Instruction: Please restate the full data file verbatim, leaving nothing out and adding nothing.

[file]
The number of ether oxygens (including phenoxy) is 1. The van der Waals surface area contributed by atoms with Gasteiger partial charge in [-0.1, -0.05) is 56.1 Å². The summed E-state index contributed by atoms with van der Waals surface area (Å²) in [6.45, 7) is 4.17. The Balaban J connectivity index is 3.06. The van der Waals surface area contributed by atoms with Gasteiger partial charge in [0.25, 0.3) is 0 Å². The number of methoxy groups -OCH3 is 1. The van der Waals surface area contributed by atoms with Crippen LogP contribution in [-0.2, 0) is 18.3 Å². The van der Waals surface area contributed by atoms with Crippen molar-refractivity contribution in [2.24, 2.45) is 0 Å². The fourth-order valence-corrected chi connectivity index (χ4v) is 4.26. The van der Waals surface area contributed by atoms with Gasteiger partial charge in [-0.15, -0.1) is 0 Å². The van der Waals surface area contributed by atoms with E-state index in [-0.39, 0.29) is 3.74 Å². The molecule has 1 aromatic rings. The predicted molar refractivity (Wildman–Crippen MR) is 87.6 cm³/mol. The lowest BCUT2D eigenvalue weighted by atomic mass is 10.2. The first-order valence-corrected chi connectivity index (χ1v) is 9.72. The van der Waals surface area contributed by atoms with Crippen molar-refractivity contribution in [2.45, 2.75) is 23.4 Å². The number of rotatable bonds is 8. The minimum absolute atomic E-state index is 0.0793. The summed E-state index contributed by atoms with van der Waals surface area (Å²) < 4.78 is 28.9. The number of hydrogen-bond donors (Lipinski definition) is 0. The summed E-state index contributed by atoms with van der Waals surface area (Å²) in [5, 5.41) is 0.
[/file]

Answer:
The number of ether oxygens (including phenoxy) is 1. The van der Waals surface area contributed by atoms with Gasteiger partial charge in [-0.1, -0.05) is 56.1 Å². The summed E-state index contributed by atoms with van der Waals surface area (Å²) in [6.45, 7) is 4.17. The Balaban J connectivity index is 3.06. The van der Waals surface area contributed by atoms with Gasteiger partial charge in [0.25, 0.3) is 0 Å². The number of methoxy groups -OCH3 is 1. The van der Waals surface area contributed by atoms with Crippen LogP contribution in [-0.2, 0) is 18.3 Å². The van der Waals surface area contributed by atoms with Crippen molar-refractivity contribution in [2.24, 2.45) is 0 Å². The fourth-order valence-corrected chi connectivity index (χ4v) is 4.26. The van der Waals surface area contributed by atoms with Gasteiger partial charge in [-0.15, -0.1) is 0 Å². The van der Waals surface area contributed by atoms with E-state index in [-0.39, 0.29) is 3.74 Å². The molecule has 1 aromatic rings. The predicted molar refractivity (Wildman–Crippen MR) is 87.6 cm³/mol. The lowest BCUT2D eigenvalue weighted by atomic mass is 10.2. The first-order valence-corrected chi connectivity index (χ1v) is 9.72. The van der Waals surface area contributed by atoms with Crippen molar-refractivity contribution in [2.45, 2.75) is 23.4 Å². The number of rotatable bonds is 8. The minimum absolute atomic E-state index is 0.0793. The summed E-state index contributed by atoms with van der Waals surface area (Å²) < 4.78 is 28.9. The number of hydrogen-bond donors (Lipinski definition) is 0. The summed E-state index contributed by atoms with van der Waals surface area (Å²) in [5, 5.41) is 0.